At a meeting of the Milwaukie City Council Tuesday, state environmental regulators said they will delay issuing a new air quality permit for Precision Castparts due to concerns over metal emissions.
Precision Castparts makes airplane components. One of its large factories sits on the boundary between Southeast Portland and Milwaukie.
That’s also where scientists found high concentrations of nickel in moss they were studying.
The company is due to renew its Air Contaminant Discharge Permit. The permits are valid for five years.
DEQ air quality manager David Monro says regulators plan to delay the process so that the company’s new emissions permit will include health-based standards the agency plans to develop in response to Portland’s air pollution crisis.
“At this point, we’re confident saying that Precision Castparts is going to be the source of the nickel hotspot. What we don’t know is what the concentrations are in the air that people are breathing,” he said.
Monroe says that DEQ needs to install an air quality monitor to learn if the emissions are unhealthy to breathe, but doesn’t have a timeline for that yet. He also noted the company emits several other toxic metals that could be of concern.
DEQ officials also said Precision Castparts contacted them a week and a half ago with plans for new air pollution control measures, including changes to filtration systems called baghouses.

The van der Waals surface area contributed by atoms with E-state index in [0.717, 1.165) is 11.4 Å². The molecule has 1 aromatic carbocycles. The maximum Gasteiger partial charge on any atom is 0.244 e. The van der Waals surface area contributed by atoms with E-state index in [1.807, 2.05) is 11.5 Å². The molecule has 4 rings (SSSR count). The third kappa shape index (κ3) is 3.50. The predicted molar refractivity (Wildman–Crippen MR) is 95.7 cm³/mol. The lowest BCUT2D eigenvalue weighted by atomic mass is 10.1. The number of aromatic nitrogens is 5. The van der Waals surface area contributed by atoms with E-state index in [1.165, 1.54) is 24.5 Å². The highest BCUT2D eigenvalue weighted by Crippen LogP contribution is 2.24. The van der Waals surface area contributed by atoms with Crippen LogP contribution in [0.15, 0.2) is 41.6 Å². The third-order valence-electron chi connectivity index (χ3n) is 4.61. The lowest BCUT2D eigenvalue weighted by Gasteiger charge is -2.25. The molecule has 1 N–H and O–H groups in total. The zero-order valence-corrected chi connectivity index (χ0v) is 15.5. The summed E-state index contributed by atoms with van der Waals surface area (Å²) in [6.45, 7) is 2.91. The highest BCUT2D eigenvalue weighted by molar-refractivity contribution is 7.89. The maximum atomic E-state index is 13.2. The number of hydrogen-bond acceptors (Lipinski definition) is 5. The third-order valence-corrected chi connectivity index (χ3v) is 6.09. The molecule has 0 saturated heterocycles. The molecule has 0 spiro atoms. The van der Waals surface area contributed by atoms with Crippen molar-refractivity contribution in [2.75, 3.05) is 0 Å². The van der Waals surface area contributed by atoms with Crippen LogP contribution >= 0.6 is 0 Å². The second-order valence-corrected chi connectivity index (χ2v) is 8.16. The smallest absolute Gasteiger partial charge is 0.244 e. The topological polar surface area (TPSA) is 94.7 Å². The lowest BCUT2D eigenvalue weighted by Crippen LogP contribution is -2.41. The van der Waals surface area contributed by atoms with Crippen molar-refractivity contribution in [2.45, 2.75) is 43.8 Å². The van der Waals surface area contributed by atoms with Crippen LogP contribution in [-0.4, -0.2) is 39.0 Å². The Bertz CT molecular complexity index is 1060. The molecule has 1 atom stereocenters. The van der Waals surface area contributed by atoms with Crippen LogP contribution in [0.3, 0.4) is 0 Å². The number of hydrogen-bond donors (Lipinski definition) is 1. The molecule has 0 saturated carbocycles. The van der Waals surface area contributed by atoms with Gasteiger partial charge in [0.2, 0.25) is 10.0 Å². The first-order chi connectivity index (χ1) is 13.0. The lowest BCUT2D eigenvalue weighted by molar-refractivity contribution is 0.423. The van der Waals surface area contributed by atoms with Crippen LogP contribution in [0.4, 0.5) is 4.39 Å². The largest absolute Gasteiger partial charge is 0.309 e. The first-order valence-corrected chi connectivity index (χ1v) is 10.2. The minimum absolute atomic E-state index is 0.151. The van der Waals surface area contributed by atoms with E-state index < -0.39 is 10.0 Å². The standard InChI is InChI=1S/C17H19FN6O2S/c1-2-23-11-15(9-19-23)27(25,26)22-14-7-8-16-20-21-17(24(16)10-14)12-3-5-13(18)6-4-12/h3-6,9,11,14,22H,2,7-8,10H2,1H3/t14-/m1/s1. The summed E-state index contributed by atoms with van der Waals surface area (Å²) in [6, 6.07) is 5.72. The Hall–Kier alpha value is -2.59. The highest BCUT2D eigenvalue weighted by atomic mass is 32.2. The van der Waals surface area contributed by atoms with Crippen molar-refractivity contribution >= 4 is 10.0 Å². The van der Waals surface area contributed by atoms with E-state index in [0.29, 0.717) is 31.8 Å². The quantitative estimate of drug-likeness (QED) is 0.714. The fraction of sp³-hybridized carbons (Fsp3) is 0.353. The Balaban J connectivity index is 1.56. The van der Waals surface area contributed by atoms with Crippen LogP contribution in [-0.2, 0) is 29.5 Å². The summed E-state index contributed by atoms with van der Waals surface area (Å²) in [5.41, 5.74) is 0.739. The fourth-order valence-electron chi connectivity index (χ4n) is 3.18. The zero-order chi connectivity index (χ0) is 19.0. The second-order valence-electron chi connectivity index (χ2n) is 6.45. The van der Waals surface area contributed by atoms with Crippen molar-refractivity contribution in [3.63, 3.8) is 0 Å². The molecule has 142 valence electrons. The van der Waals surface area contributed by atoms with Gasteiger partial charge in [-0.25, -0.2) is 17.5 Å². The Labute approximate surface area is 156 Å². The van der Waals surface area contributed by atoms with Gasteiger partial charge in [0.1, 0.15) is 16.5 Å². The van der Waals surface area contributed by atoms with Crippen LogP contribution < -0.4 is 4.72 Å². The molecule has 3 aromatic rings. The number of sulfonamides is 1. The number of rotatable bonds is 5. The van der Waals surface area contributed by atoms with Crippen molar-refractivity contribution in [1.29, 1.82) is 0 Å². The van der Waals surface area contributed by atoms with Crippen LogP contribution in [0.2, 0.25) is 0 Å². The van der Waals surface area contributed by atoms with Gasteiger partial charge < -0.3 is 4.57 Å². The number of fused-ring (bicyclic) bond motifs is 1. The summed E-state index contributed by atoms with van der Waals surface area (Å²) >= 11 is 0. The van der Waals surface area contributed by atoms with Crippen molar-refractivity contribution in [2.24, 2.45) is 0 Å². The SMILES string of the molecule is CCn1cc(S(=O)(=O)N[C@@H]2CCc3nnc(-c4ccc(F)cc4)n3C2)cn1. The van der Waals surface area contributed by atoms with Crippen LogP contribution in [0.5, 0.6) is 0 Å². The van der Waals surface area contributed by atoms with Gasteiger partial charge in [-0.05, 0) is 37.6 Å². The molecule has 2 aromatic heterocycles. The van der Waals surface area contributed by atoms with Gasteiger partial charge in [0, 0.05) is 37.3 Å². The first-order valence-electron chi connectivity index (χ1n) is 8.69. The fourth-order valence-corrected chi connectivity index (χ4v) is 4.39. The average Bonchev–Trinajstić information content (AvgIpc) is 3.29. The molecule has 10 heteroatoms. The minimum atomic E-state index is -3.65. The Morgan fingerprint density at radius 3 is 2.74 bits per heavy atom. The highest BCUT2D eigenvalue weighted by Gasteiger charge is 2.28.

Precision Castparts said it had been planning the changes “since well before the current focus on air emissions in SE Portland,” and said it had only recently received approval from DEQ to proceed. The improvements will be in place by the end of April, according to the company. “This is a voluntary action and reflects our company’s commitment to continuous improvement,” wrote company spokesman Jay Khetani.
Dozens of people who live near Precision Castparts facilities showed up at the Milwaukie City Council hearing Tuesday evening to discuss their concerns about potential exposure to toxic air pollution.
They responded with a mix of gratitude and skepticism to the announcement that the company is taking voluntary measures to address its emissions.
“They’re trying to get ahead of the issue, before they have over a hundred people protesting in front of their factory. It’s smart, politically, on their end. It’s a little late coming, but it’s good news” said Joshua Baker, a member of the East Side Portland Air Coalition.
Precision Castparts is among Oregon’s largest companies. It recently was sold to Warren Buffett’s Berkshire Hathaway for $37 billion. In 2013, a team at the University of Massachusetts ranked the company the number one toxic air polluter in the country. The ranking was based on the toxicity of pollution at all of a company’s facilities, as well as the health risk to people nearby.